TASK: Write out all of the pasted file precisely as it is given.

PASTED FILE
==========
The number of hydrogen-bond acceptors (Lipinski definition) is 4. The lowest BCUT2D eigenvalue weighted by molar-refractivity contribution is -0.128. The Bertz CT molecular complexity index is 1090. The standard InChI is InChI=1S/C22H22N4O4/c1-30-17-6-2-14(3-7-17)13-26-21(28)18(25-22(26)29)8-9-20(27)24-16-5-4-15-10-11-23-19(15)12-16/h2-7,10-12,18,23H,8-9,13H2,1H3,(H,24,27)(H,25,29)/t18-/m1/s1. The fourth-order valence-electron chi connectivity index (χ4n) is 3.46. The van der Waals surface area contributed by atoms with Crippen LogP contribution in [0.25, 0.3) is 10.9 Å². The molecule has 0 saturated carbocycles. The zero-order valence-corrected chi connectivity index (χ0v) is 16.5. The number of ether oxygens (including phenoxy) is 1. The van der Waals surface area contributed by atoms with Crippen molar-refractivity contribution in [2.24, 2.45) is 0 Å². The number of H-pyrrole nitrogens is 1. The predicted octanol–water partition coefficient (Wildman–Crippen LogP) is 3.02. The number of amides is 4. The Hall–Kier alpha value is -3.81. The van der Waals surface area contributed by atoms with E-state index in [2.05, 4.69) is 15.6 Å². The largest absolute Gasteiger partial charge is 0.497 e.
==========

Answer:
The number of hydrogen-bond acceptors (Lipinski definition) is 4. The lowest BCUT2D eigenvalue weighted by molar-refractivity contribution is -0.128. The Bertz CT molecular complexity index is 1090. The standard InChI is InChI=1S/C22H22N4O4/c1-30-17-6-2-14(3-7-17)13-26-21(28)18(25-22(26)29)8-9-20(27)24-16-5-4-15-10-11-23-19(15)12-16/h2-7,10-12,18,23H,8-9,13H2,1H3,(H,24,27)(H,25,29)/t18-/m1/s1. The fourth-order valence-electron chi connectivity index (χ4n) is 3.46. The van der Waals surface area contributed by atoms with Crippen LogP contribution in [0.25, 0.3) is 10.9 Å². The molecule has 0 saturated carbocycles. The zero-order valence-corrected chi connectivity index (χ0v) is 16.5. The number of ether oxygens (including phenoxy) is 1. The van der Waals surface area contributed by atoms with Crippen molar-refractivity contribution in [2.24, 2.45) is 0 Å². The number of H-pyrrole nitrogens is 1. The predicted octanol–water partition coefficient (Wildman–Crippen LogP) is 3.02. The number of amides is 4. The Hall–Kier alpha value is -3.81. The van der Waals surface area contributed by atoms with E-state index in [2.05, 4.69) is 15.6 Å². The largest absolute Gasteiger partial charge is 0.497 e.